Cains’ Banking and Finance team is delighted to have served as contributing editors of the Isle of Man chapter within the recently published The Legal 500: Banking & Finance Country Comparative Guide 3rdEdition.
Published by Legalese and The Legal 500, the definitive global law guide provides a comprehensive and pragmatic insight into the current issues affecting banking and finance from across a variety of jurisdictions.
Tim Shephard, Stephanie Chew and Kirsten Middleton, joined top ranked lawyers offering analysis on topics such as national authorities, regulation, licenses, organisational requirements, supervision and assets, as well as insight and opinion on the most common laws and regulations that may occur in Isle of Man.
Below is a short excerpt from the guide.
Isle of Man: Banking and Finance
What are the national authorities for banking regulation, supervision and resolution in your jurisdiction?
All banks in the Isle of Man are subject to a licensing and supervision regime administered by the Financial Services Authority (“FSA”). The FSA is an independent statutory body whose functions include, amongst other things, the licensing, supervision and regulation of deposit takers, insurance companies, money transmission services and credit unions.
The Isle of Man Office of Fair Trading (“OFT”) has a role in the registration and regulation of moneylenders.
In your view, what are the recent trends in bank regulation in your jurisdiction?
In the wake of the global financial crisis of 2008, international governments have been working to ensure that the cost burden of any future bank failure is for the account of its shareholders and creditors, and not for the taxpayers. One learning from the financial crisis was the need for banks themselves to develop detailed resolution plans (sometimes referred to as living wills) as to how they would seek to recover from a stress event, or events, serious enough to threaten the viability of the bank. The FSA requires banks incorporated in the Isle of Man to prepare recovery plans and to keep them up to date. The Bill (as defined in question 22 above) is the Isle of Man’s response and adaptation of the “Key Attributes of Effective Resolution Regiames for Financial Institutions”, published by the Financial Stability Board, a body created by the G20 Governments in response to the financial crisis.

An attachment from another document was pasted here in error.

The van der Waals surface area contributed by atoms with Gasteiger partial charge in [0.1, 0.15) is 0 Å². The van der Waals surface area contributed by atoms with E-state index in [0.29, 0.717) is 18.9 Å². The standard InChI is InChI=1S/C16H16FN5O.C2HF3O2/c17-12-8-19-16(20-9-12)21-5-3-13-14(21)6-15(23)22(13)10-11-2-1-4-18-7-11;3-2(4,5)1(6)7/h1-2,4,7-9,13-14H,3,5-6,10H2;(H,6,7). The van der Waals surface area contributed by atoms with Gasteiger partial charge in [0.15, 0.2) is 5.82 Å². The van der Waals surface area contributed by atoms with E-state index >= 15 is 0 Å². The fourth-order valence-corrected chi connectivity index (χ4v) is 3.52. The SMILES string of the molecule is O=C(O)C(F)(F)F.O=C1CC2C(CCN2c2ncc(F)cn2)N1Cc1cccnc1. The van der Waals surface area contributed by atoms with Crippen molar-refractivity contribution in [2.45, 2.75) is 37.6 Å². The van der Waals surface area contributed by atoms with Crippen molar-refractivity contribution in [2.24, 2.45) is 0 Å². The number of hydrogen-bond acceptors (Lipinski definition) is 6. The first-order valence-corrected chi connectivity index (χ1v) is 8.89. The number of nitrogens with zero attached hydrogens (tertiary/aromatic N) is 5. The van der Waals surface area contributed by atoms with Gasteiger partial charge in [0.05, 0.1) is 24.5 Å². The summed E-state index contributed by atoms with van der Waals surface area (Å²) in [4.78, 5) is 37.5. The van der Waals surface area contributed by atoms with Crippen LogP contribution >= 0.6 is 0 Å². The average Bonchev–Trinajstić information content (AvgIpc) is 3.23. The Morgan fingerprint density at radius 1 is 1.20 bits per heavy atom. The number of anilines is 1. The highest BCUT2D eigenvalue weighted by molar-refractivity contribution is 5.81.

There has also been a wave of recent reforms on the Island following MONEYVAL’s assessment in 2016 and published mutual evaluation report in December 2016 (“MER”). The MER demonstrated that, whilst the Isle of Man had a strong technical framework, more work needed to be carried out to make it effective in practice. In particular there were a number of important recommendations made concerning financial intelligence, financial investigation and prosecution and recovering the proceeds of crime. The Isle of Man government, regulatory and law enforcement authorities have undertaken a considerable amount of work to address the issues identified in the MER. This includes significant investment in the Financial Crime Unit, the Economic Crime Unit (which conducts investigations) and the introduction of a dedicated Asset Recovery Unit, specifically to identify restraint and confiscate the proceeds of crime. The Isle of Man is also now reporting back to MONEYVAL on an annual basis to confirm the improvements that have bene delivered in relation to the recommendations made within the MER.
What do you believe to be the biggest threat to the success of the financial sector in your jurisdiction?
The uncertainties surrounding the long term consequences of Brexit and possible loss of passporting is a threat to not only the UK but also the Island’s financial sector, along with the need to replicate or renegotiate European regulations which have been implemented in the Isle of Man (either directly or in conjunction with the Island’s relationship with the UK).